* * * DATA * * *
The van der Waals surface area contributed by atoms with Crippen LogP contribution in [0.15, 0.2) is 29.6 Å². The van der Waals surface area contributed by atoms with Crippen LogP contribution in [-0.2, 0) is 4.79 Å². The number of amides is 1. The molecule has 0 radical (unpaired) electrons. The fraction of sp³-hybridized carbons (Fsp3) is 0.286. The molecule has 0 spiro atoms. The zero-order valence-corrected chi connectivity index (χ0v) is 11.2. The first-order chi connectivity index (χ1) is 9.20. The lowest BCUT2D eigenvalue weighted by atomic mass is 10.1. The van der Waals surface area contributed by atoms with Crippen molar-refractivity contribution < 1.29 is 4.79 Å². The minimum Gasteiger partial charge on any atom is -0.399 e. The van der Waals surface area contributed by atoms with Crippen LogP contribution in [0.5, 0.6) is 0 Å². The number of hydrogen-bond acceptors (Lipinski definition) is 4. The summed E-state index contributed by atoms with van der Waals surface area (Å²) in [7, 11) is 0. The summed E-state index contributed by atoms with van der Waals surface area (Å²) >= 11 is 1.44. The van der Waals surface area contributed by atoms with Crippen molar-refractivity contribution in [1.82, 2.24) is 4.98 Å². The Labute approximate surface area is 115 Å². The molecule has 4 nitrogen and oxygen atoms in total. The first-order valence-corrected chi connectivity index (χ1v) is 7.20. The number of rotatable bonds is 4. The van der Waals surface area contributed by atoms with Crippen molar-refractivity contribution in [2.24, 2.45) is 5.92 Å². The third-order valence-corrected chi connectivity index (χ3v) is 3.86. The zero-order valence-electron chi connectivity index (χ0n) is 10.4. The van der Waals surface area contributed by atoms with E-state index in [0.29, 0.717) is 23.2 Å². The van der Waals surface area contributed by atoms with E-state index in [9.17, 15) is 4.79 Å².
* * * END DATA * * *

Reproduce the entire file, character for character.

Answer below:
The van der Waals surface area contributed by atoms with Crippen LogP contribution in [0.15, 0.2) is 29.6 Å². The van der Waals surface area contributed by atoms with Crippen LogP contribution in [-0.2, 0) is 4.79 Å². The number of amides is 1. The molecule has 0 radical (unpaired) electrons. The fraction of sp³-hybridized carbons (Fsp3) is 0.286. The molecule has 0 spiro atoms. The zero-order valence-corrected chi connectivity index (χ0v) is 11.2. The first-order chi connectivity index (χ1) is 9.20. The lowest BCUT2D eigenvalue weighted by atomic mass is 10.1. The van der Waals surface area contributed by atoms with Crippen molar-refractivity contribution < 1.29 is 4.79 Å². The minimum Gasteiger partial charge on any atom is -0.399 e. The van der Waals surface area contributed by atoms with Crippen LogP contribution in [0.5, 0.6) is 0 Å². The number of hydrogen-bond acceptors (Lipinski definition) is 4. The summed E-state index contributed by atoms with van der Waals surface area (Å²) in [7, 11) is 0. The summed E-state index contributed by atoms with van der Waals surface area (Å²) >= 11 is 1.44. The van der Waals surface area contributed by atoms with Crippen molar-refractivity contribution in [1.82, 2.24) is 4.98 Å². The Labute approximate surface area is 115 Å². The molecule has 4 nitrogen and oxygen atoms in total. The first-order valence-corrected chi connectivity index (χ1v) is 7.20. The number of rotatable bonds is 4. The van der Waals surface area contributed by atoms with Crippen molar-refractivity contribution in [2.24, 2.45) is 5.92 Å². The third-order valence-corrected chi connectivity index (χ3v) is 3.86. The zero-order valence-electron chi connectivity index (χ0n) is 10.4. The van der Waals surface area contributed by atoms with E-state index in [0.29, 0.717) is 23.2 Å². The van der Waals surface area contributed by atoms with E-state index in [9.17, 15) is 4.79 Å².